Books & Blog: August 8, 2016

Blog: Relevance

 

Since I’m back in the traditional mystery business – my first Aurora Teagarden novel in years, ALL THE LITTLE LIARS, will be out Oct. 4 – I’ve been reading more in the subgenre.

 

A lot of non-cozy readers tend to think that this branch of mystery is the Polly Pureheart of the industry. There’s no blood, or sex, or even brains. The protagonist, usually a woman, is compelled by a power beyond reason to investigate crimes without the slightest qualification . . . and she solves these crimes because the police simply can’t come up with the explanation our heroine can.

 

Let me pick this apart. There are all kinds of traditional mysteries on the shelves now. Some rely on a gimmick – an occupation, a pet, a quirky town – to act as a hook for the book, but the book has to be a readable novel. Thrillers, which also rely on a hook (Jesus was married! An enemy country has a plague bomb!) are a standard on every bookshelf.

 

The amount of blood and sex depend on the writer. There are some squeaky clean mysteries, and there’s certainly an audience for them. There are some that hint at sex and have some violence. And then there are those that have both, but generally not explicitly. Again, the writer is using his/her own taste to guide the book, and the right reader will usually find the right book.

 

The third charge (an unqualified amateur puts the police to shame) is a little harder to rebut. Nine times out of ten, the protagonist is a botanist, wedding planner, or dog groomer . . . but she has a personal stake in solving the mystery. And she has access to some information that the police don’t have. I think the trick there lies in making the protagonist likeable and warm, and making the solution to the murder compelling. I know we’ve all read books where we felt the heroine was TDTL (too dumb to live). But then, I don’t believe concussed  private eyes leave their hospital beds to solve a case from which they’ve been fired, either.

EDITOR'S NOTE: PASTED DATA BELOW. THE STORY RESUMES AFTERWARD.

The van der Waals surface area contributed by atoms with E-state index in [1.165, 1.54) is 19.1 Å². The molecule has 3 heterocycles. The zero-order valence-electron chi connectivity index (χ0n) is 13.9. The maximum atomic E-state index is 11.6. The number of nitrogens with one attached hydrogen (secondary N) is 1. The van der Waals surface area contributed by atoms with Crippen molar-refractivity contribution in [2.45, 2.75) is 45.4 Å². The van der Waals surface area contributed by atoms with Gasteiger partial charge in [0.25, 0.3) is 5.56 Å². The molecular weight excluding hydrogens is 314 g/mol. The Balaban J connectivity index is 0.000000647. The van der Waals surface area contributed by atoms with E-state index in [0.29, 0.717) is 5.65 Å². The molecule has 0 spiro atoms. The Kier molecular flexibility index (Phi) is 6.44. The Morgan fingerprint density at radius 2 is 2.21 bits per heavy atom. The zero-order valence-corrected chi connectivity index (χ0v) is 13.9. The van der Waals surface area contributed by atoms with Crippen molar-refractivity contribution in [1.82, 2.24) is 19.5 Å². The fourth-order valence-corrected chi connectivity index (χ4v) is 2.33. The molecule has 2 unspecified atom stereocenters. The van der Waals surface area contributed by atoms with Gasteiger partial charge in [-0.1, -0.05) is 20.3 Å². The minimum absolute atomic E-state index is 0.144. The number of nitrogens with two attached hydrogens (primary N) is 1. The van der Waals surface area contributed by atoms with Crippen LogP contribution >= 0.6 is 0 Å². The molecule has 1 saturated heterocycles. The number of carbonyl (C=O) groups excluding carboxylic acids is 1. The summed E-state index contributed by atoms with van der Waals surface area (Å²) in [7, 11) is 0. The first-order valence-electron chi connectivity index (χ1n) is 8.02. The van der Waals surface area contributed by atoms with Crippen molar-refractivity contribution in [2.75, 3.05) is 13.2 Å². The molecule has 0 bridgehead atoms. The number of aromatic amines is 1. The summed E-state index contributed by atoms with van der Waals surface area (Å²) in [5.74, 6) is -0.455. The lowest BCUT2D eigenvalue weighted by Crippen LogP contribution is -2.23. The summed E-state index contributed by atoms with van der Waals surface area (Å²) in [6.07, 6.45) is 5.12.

I have read some wonderful cozy mysteries lately, with protagonists I really liked, plots that had unexpected twists, and a completely credible reason for the main character to be involved in the denouement. So I’m defending something that doesn’t really need a defense!

 

Books of the Week:

 

  • The Last One by Alexandra Oliva
  • Deceptions by Kelley Armstrong
  • A Curious Beginning by Deanna Raybourn
  • Company Town by Madeline Ashby

I’m very excited about Alexandra Oliva’s first book, The Last One. A young married woman decides to participate in a reality show, very, very much like “Survivor.” Her code name on the show is Zoo, because she volunteers at one. But the game doesn’t go as anyone planned. None of the isolated contestants know it, but a pandemic is sweeping through the country, and all their cameramen and producers – and doctors and rescue teams – are dead. Zoo, alone, continues forward, still searching for planted clues to her destination and reward. This is really a book you can’t put down.

 

Kelley Armstrong is one of my favorite writers, and her name on the cover is a guarantee that you have a good book in your hands. Deceptions is the third Cainsville novel, an extension of the adventures of Olivia Taylor-Jones, who has discovered she is the child of notorious serial killers. She’s taken refuge in the town of Cainsville, where very little is as it seems, but she’s formed some friendships and gained a lover and a job. She has also begun to see visions, and none of them are pleasant. She’s important to the supernatural world in a way she has yet to fully understand. It’s better to read the other two books before you plunge into this one, because Armstrong doesn’t tell backstory.

 

A Curious Beginning is a Victorian-set mystery by Deanna Raybourn. The unconventional Miss Veronica Speedwell is left alone in the world when her aunt dies, and she is determined to make her own living. When she returns from the funeral to find her house has been searched, she doesn’t believe the crime is personal; but a German baron, an Irishman, and a natural historian, all become involved in the trouble that surrounds Veronica. I enjoyed this book quite a bit, and I think most readers will, too. Veronica surprises at every turn.

 

Madeline Ashby’s Company Town is described as “a thrilling near-future noir mystery” and that says it all. Hwa, a fighter and bodyguard, does not have any body enhancements, which makes her a freak in the world of drilling rig on which she lives. But she’s a great bodyguard, nonetheless, and the powerful Lynch family hires her to train and protect their scion. Hwa, used to being a pariah, finds her life changing as a result of her change of job, but an invisible killer soon challenges everything she is trying to protect. A fascinating book from a writer with great vision.